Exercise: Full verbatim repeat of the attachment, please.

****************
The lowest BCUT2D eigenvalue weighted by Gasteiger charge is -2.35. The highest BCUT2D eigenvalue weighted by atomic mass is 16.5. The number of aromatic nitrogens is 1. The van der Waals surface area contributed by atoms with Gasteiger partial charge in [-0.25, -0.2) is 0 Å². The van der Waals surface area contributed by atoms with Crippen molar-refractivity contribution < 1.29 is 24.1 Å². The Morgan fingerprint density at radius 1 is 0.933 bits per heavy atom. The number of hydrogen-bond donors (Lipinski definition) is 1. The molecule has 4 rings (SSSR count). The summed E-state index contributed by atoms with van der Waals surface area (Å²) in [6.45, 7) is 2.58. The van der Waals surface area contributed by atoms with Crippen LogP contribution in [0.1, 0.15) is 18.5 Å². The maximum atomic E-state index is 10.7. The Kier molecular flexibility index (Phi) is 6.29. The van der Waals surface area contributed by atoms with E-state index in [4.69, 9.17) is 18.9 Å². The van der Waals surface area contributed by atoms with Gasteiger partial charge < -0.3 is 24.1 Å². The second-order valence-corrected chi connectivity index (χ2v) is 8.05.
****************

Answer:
The lowest BCUT2D eigenvalue weighted by Gasteiger charge is -2.35. The highest BCUT2D eigenvalue weighted by atomic mass is 16.5. The number of aromatic nitrogens is 1. The van der Waals surface area contributed by atoms with Gasteiger partial charge in [-0.25, -0.2) is 0 Å². The van der Waals surface area contributed by atoms with Crippen molar-refractivity contribution < 1.29 is 24.1 Å². The Morgan fingerprint density at radius 1 is 0.933 bits per heavy atom. The number of hydrogen-bond donors (Lipinski definition) is 1. The molecule has 4 rings (SSSR count). The summed E-state index contributed by atoms with van der Waals surface area (Å²) in [6.45, 7) is 2.58. The van der Waals surface area contributed by atoms with Crippen LogP contribution in [0.1, 0.15) is 18.5 Å². The maximum atomic E-state index is 10.7. The Kier molecular flexibility index (Phi) is 6.29. The van der Waals surface area contributed by atoms with E-state index in [4.69, 9.17) is 18.9 Å². The van der Waals surface area contributed by atoms with Gasteiger partial charge < -0.3 is 24.1 Å². The second-order valence-corrected chi connectivity index (χ2v) is 8.05.